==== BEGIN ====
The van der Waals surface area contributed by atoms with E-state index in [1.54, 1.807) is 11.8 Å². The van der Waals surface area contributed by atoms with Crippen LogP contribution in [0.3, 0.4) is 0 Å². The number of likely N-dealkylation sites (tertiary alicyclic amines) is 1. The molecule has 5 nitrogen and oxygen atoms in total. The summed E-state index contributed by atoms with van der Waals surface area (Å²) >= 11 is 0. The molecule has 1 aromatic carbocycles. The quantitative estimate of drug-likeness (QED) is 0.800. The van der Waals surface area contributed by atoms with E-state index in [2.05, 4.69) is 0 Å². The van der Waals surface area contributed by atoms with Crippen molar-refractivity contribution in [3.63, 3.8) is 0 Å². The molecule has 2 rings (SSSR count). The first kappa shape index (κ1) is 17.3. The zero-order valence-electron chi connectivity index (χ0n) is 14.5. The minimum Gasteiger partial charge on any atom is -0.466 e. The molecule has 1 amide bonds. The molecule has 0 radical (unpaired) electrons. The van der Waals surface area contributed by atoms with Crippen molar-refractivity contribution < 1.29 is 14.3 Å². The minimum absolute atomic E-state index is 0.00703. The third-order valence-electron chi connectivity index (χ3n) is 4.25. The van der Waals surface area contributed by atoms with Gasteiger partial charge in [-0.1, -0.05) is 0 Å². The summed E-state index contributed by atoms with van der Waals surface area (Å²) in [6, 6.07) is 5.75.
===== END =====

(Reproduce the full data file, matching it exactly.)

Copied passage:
The van der Waals surface area contributed by atoms with E-state index in [1.54, 1.807) is 11.8 Å². The van der Waals surface area contributed by atoms with Crippen LogP contribution in [0.3, 0.4) is 0 Å². The number of likely N-dealkylation sites (tertiary alicyclic amines) is 1. The molecule has 5 nitrogen and oxygen atoms in total. The summed E-state index contributed by atoms with van der Waals surface area (Å²) >= 11 is 0. The molecule has 1 aromatic carbocycles. The quantitative estimate of drug-likeness (QED) is 0.800. The van der Waals surface area contributed by atoms with E-state index in [2.05, 4.69) is 0 Å². The van der Waals surface area contributed by atoms with Crippen molar-refractivity contribution in [3.63, 3.8) is 0 Å². The molecule has 2 rings (SSSR count). The first kappa shape index (κ1) is 17.3. The zero-order valence-electron chi connectivity index (χ0n) is 14.5. The minimum Gasteiger partial charge on any atom is -0.466 e. The molecule has 1 amide bonds. The molecule has 0 radical (unpaired) electrons. The van der Waals surface area contributed by atoms with Crippen molar-refractivity contribution < 1.29 is 14.3 Å². The minimum absolute atomic E-state index is 0.00703. The third-order valence-electron chi connectivity index (χ3n) is 4.25. The van der Waals surface area contributed by atoms with Gasteiger partial charge in [-0.1, -0.05) is 0 Å². The summed E-state index contributed by atoms with van der Waals surface area (Å²) in [6, 6.07) is 5.75.